This atypical museum exhibits, on fifteen hectares, traditional rural Comtoise architecture through more than thirty buildings and kiosks. A working group with representatives of departmental associations of persons with disabilities has made it possible to improve the external path and to adapt mediation for each disability. High definition virtual tours are available for free on tablets and the internet. An educational garden has been created. Awareness-raising and training actions on disability are regularly offered to all staff. Finally, this establishment has recruited several disabled workers and is developing many integration projects.

Toulouse-Lautrec Museum in Albi (Midi-Pyrénées)
A 10-year project has brought this historic monument and its museum spaces into compliance with the new accessibility standards of the built environment. Since 2009, close collaboration with local disability associations has been undertaken regarding the design of the cultural offer for each disability, especially deaf audiences. A dozen speakers (visual artists, actors, musicians) trained in the specificities of each disability were recruited. In the summer, the museum offers all public visits to people with mental disabilities and their accompanying persons. Activities «outside the walls» and visits to the museum are designed for the public of the third and fourth ages through a convention with retirement homes of the region.

National Museum of Music at the Cité de la Musique (Paris)
Since its opening, this museum has attached particular importance to welcoming people with disabilities. In addition to the accessibility of spaces for people with reduced mobility, a varied cultural offer is designed for people with disabilities, who come alone or in groups. The temporary exhibitions regularly offer adapted routes and the permanent exhibition offers images in relief, instruments to touch and audiodescription for the visually impaired. Children with disabilities can discover the collections in the company of able-bodied children thanks to tactile puzzles, sound games and multimedia terminals. A new and innovative «Touch the Music» course is now open to families.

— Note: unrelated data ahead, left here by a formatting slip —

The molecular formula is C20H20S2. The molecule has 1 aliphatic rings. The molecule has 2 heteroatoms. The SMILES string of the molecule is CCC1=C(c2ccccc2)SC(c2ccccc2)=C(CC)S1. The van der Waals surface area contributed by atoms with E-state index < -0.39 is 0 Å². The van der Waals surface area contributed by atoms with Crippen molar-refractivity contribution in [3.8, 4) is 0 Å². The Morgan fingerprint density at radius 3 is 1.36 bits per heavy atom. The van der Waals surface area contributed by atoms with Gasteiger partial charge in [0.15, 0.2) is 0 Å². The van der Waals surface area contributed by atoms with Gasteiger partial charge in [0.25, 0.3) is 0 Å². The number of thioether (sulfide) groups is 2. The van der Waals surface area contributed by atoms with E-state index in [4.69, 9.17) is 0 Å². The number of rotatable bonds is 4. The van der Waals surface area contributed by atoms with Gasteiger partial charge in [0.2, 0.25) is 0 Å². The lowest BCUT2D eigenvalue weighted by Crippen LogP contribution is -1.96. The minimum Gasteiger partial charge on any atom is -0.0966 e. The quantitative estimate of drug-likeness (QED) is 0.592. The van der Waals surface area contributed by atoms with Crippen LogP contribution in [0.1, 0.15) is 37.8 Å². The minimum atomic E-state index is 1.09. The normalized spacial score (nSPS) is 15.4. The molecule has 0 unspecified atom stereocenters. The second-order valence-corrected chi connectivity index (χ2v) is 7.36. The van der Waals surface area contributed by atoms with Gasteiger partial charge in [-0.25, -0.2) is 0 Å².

Louvre Museum (Paris)
For more than 20 years, the Louvre Museum has been pursuing an accessibility policy that takes into account the diversity of its audiences. On the one hand, thanks to the work of the Grand Louvre where the palace has been given access to the built environment (elevators, elevators, inclined planes, escalators, adapted toilets, lighting, seats, etc.). On the other hand, with workshops, conference visits and many tools to help with self-guided visits adapted. In 2012, it welcomed 800 groups of people with disabilities, or 16,000 people. It ensures that persons with disabilities and their families have priority and no waiting at the museum and that persons with disabilities and their accompanying persons are free of charge. It has an agreement with the Fonds pour l'insertion des personnes handicapées dans la fonction publique.